Aluminium trays were laden with food for the Filipino buffet. Daeing bangus is milkfish with toyomansi (soy sauce and kalamansi lime juice), sugar cane vinegar, garlic, ginger, tomatoes and red onion.
A dab of pungent bagoong (shrimp paste) adds complexity to any savoury dish.
Golden and crispy, these ground beef, carrot, celery and onion lumpia were dipped in plum sauce and greedily devoured.
I love noodles and the pancit canton had strands of firm egg noodles and a colourful assortment of carrot, celery, onion, green onions and chicharrones (pork rind).
Kare kare is Herschell’s favourite. A stew of oxtail, long beans, taro root, Jif peanut butter and bagoong. Deceptively plain in appearance, the gravy was gelatinous and nutty.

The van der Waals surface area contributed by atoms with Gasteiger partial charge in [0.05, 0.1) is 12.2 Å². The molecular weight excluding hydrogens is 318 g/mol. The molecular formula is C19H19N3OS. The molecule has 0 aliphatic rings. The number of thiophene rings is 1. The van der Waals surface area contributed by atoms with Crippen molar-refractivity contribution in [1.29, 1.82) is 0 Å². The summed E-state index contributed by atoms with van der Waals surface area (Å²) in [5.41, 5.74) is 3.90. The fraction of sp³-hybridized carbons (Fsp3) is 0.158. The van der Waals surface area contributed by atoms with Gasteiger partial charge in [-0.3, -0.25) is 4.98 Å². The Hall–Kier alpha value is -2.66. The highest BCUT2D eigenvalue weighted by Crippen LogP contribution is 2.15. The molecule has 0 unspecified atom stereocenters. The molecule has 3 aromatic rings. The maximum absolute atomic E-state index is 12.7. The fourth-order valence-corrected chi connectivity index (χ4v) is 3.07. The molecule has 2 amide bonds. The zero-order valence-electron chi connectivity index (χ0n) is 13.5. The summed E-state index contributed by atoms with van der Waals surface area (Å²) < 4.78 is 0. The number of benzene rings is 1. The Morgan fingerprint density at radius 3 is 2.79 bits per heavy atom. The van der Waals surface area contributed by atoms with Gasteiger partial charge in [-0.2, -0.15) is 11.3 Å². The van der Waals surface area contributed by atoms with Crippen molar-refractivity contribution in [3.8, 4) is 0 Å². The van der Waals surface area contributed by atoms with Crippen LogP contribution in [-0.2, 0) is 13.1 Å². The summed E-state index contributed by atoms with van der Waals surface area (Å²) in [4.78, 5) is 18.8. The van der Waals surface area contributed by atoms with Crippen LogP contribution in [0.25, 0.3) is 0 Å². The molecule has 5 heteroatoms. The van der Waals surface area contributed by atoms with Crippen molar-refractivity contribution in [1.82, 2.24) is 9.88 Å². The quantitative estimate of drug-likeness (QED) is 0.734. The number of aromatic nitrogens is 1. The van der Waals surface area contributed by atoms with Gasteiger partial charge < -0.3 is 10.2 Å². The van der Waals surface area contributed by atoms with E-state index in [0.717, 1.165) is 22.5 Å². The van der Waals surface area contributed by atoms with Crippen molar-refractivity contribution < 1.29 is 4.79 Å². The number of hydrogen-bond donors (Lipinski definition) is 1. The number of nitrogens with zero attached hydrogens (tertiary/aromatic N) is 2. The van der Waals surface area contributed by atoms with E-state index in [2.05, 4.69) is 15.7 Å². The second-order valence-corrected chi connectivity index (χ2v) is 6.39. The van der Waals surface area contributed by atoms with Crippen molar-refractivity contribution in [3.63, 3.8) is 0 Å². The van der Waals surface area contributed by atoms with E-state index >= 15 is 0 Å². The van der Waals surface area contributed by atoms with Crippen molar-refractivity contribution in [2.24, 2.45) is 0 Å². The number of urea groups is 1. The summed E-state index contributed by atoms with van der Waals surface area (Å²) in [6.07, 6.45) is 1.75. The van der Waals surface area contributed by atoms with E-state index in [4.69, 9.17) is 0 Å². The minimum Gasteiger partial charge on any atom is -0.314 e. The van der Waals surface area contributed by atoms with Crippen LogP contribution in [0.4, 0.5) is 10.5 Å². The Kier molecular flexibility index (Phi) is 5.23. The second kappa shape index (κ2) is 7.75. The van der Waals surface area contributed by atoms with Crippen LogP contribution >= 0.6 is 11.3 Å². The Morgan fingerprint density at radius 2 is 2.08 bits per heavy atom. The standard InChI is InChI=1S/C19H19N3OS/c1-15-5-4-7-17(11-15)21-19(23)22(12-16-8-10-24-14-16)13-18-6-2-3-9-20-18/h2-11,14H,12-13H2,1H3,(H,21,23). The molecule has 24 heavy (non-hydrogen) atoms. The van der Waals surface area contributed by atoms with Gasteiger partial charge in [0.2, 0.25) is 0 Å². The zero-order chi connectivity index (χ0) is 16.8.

A gleaming cleaver hacked the whole roasted pig into tender chunks. A tray of salty crackling was the first to be emptied.
Rings of cherry tomatoes and green onions covered chopped hard boiled eggs and day old jasmine rice. A scoop of rice and a squirt of Tiparos fish sauce is Filipino comfort food!
The sisig was in a gigantic cast iron pan, a stir fry of pig’s head meat, bell pepper, red onion, lime and sugar cane vinegar.
There was also a bowl of sinigang, a sour soup of tamarind, lime and prawns.
And finally, dessert! Biko is a soothing pudding of glutinous rice, coconut milk, caramel and toasted coconut.
It was a memorable first experience with Filipino cuisine! Thanks Herschell for your passion and energy!